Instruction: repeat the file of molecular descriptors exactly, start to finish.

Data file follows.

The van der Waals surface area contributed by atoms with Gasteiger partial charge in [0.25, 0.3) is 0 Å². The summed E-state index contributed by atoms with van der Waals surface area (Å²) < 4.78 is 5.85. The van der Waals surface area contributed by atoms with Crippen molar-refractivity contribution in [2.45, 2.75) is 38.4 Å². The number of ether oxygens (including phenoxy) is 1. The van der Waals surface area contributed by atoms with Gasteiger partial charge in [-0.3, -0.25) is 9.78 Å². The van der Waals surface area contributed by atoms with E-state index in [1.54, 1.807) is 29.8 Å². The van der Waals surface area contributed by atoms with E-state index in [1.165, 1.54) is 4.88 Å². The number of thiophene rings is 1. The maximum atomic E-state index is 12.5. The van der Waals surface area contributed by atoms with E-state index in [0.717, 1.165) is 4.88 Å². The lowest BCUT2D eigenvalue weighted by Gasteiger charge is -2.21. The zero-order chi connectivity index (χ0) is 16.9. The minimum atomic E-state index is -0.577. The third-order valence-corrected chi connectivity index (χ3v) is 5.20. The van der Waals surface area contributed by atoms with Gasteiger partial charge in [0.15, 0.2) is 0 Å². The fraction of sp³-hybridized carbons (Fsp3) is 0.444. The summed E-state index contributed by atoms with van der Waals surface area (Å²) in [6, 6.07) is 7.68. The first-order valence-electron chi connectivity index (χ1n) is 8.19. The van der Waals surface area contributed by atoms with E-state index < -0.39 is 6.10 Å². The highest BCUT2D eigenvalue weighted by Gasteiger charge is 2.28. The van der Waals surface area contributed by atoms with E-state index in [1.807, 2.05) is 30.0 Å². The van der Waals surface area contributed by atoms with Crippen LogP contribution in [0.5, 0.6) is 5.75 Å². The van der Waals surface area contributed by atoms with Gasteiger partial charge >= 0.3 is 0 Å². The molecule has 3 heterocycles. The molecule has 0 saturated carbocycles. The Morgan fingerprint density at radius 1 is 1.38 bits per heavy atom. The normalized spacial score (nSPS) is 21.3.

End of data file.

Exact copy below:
The van der Waals surface area contributed by atoms with Gasteiger partial charge in [0.25, 0.3) is 0 Å². The summed E-state index contributed by atoms with van der Waals surface area (Å²) < 4.78 is 5.85. The van der Waals surface area contributed by atoms with Crippen molar-refractivity contribution in [2.45, 2.75) is 38.4 Å². The number of ether oxygens (including phenoxy) is 1. The van der Waals surface area contributed by atoms with Gasteiger partial charge in [-0.3, -0.25) is 9.78 Å². The van der Waals surface area contributed by atoms with E-state index in [1.54, 1.807) is 29.8 Å². The van der Waals surface area contributed by atoms with E-state index in [1.165, 1.54) is 4.88 Å². The number of thiophene rings is 1. The maximum atomic E-state index is 12.5. The van der Waals surface area contributed by atoms with E-state index in [0.717, 1.165) is 4.88 Å². The lowest BCUT2D eigenvalue weighted by Gasteiger charge is -2.21. The zero-order chi connectivity index (χ0) is 16.9. The minimum atomic E-state index is -0.577. The third-order valence-corrected chi connectivity index (χ3v) is 5.20. The van der Waals surface area contributed by atoms with Gasteiger partial charge in [0.15, 0.2) is 0 Å². The fraction of sp³-hybridized carbons (Fsp3) is 0.444. The summed E-state index contributed by atoms with van der Waals surface area (Å²) in [6, 6.07) is 7.68. The first-order valence-electron chi connectivity index (χ1n) is 8.19. The van der Waals surface area contributed by atoms with E-state index < -0.39 is 6.10 Å². The highest BCUT2D eigenvalue weighted by Gasteiger charge is 2.28. The van der Waals surface area contributed by atoms with E-state index in [1.807, 2.05) is 30.0 Å². The van der Waals surface area contributed by atoms with Crippen LogP contribution in [0.5, 0.6) is 5.75 Å². The van der Waals surface area contributed by atoms with Gasteiger partial charge >= 0.3 is 0 Å². The molecule has 3 heterocycles. The molecule has 0 saturated carbocycles. The Morgan fingerprint density at radius 1 is 1.38 bits per heavy atom. The normalized spacial score (nSPS) is 21.3.